It was easy for the Jews to adopt the Babylonian calendar because it was lunar like they had been using since the time of Moses.  The new year started at the month of Nisanu, about the same time as theirs, springtime, when they came out of Egypt.  The only difference is that the lunisolar calendar inserts one lunar month about every three years (Adar Sheni) in order for the months to be aligned to the seasons.  Now, they could put Sukkot and Shavuot in the months where the agricultural activities should be.

 

From the time the Israelites came out of Egypt until the Babylonian exile, they had been using only a purely lunar calendar.  When they left Babylonia, they adopted the Babylonian lunisolar calendar but kept the lunar calendar for their Passover Festival and other religious observances.  From their return to Jerusalem from exile until the calendar reformation in 358/359 AD, herewith is the scenario of the major festivals/fast they were observing in the lunisolar civil calendar:

 

Maybe, the other four fasts were placed in the lunisolar calendar because they happened during the Babylonians’ capture of Jerusalem during the sixth century BC.  The four fasts were mentioned in Zechariah 8:19, to wit: “the fast of the fourth month, and the fast of the fifth, and the fast of the seventh, and the fast of the tenth.”  These fasts were Tammuz 17 (Nebuchadnezzar breached wall of Jerusalem, 2 Kings 25:4, Zechariah 52:7, Jeremiah 39:2), Av 9 (Nebuchadnezzar entered Jerusalem, 2 Kings 25:8, Jeremiah 52:12), Tishri 3 (killing of Gedaliah and all the Jews and the Chaldeans with him at Mizpah, 2 Kings 25:25, Jeremiah 41:1-3) and Tevet 10 (Nebuchadnezzar began laying the siege of Jerusalem, 2 Kings 25:1, Zechariah 52:4, Jeremiah 39:1).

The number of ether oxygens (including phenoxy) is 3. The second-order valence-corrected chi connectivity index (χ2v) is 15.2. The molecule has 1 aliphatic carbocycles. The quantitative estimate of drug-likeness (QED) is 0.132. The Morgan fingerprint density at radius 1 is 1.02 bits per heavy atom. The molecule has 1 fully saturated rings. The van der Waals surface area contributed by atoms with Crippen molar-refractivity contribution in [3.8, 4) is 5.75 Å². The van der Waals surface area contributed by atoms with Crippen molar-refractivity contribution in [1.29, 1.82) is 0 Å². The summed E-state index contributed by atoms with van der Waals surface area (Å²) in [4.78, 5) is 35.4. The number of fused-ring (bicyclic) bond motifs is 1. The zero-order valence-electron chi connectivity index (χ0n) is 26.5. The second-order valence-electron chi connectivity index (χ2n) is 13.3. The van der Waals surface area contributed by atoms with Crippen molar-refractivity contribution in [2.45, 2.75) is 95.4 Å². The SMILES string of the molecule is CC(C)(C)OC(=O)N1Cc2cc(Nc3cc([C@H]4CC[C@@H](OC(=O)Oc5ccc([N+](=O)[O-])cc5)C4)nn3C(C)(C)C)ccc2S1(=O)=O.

In which calendar where these fasts happened?  Most likely, in the lunar calendar.  It says in the ‘fourth month’ and not in Tammuz.  But since the Jews adopted the Babylonian calendar, they could have put these fasts in that calendar like the Fast of Esther. 

 

When did the siege of Jerusalem begin?  It was on the tenth month of their lunar calendar.  Then the breaching of the wall happened two years later on the fourth month of their lunar calendar.  When did these happen?  Historians usually place the fall of Jerusalem in 587 BC.  Were they correct? 

 

Table 4.  Festivals held in the lunisolar calendar (6th century BC to 4th century AD)

Month

Festival

Nisan

1 – Rosh Hashana (New Year’s Day)

15 – Fast of Esther

Shavuot (Offering of the first fruit)

Iyar

None

Sivan

Shavuot (Feast of Weeks)

Tammuz

None

Av

None

Elul

None

Tishri

15-21 – Sukkot (Festival of Shelters or Ingathering)

Heshvan

None

Kislev

None

Tevet

None

Shevat

None

Adar

13 – Purim

Adar Sheni

None

 

 

After the calendar reformation in 358/359 AD, the Jewish calendar is like what it is today with some added occasions like Yom Ha’atzmaut (Independence Day) and Yom Hashoah (Holocaust Memorial).  The festivals/observances in the lunar calendar were fixed into the lunisolar calendar.  Rosh Hodesh was demoted to as a minor festival.  The Israelites incorporated the lunar calendar into their lunisolar calendar, that is why, using the same physical calendar, the civil year starts in Tishri and the religious year, in Nisan.

 

Table 5.  Festivals held in the lunisolar calendar (4th century AD to present)

Month

Festival

Tishri

1 - Rosh Hashanah (New Year’s Day) – start of civil year

3 – Fast of the seventh month, Fast of Gedaliah (Tzom Gedaliahu)

10 - Yom Kippur (Day of Atonement )

15-21 – Sukkot (Festival of Shelters or Ingathering)

Heshvan

None

Kislev

25 - Hanukah

Tevet

10 – Fast of the tenth month (Asara be-Tevet)

Shevat

None

Adar

13 – Fast of Esther

14 - Purim

Adar Sheni

None

Nisan

Start of religious year

15-21 – Pesach (Passover Festival)

Shavuot Part 1 (Offering of the first fruit)

Iyar

None

Sivan

Shavuot Part 2 (Feast of Weeks)

Tammuz

17 – Fast of the fourth month (Shiva’ ‘Asar be-Tammuz)

Av

9 – Fast of the fifth month (Tisha be-Av)

Elul

None

 

File:  twocalendars.htm     First uploaded:  2008-07-06     Last updated:  2008-07-06     Rev. 0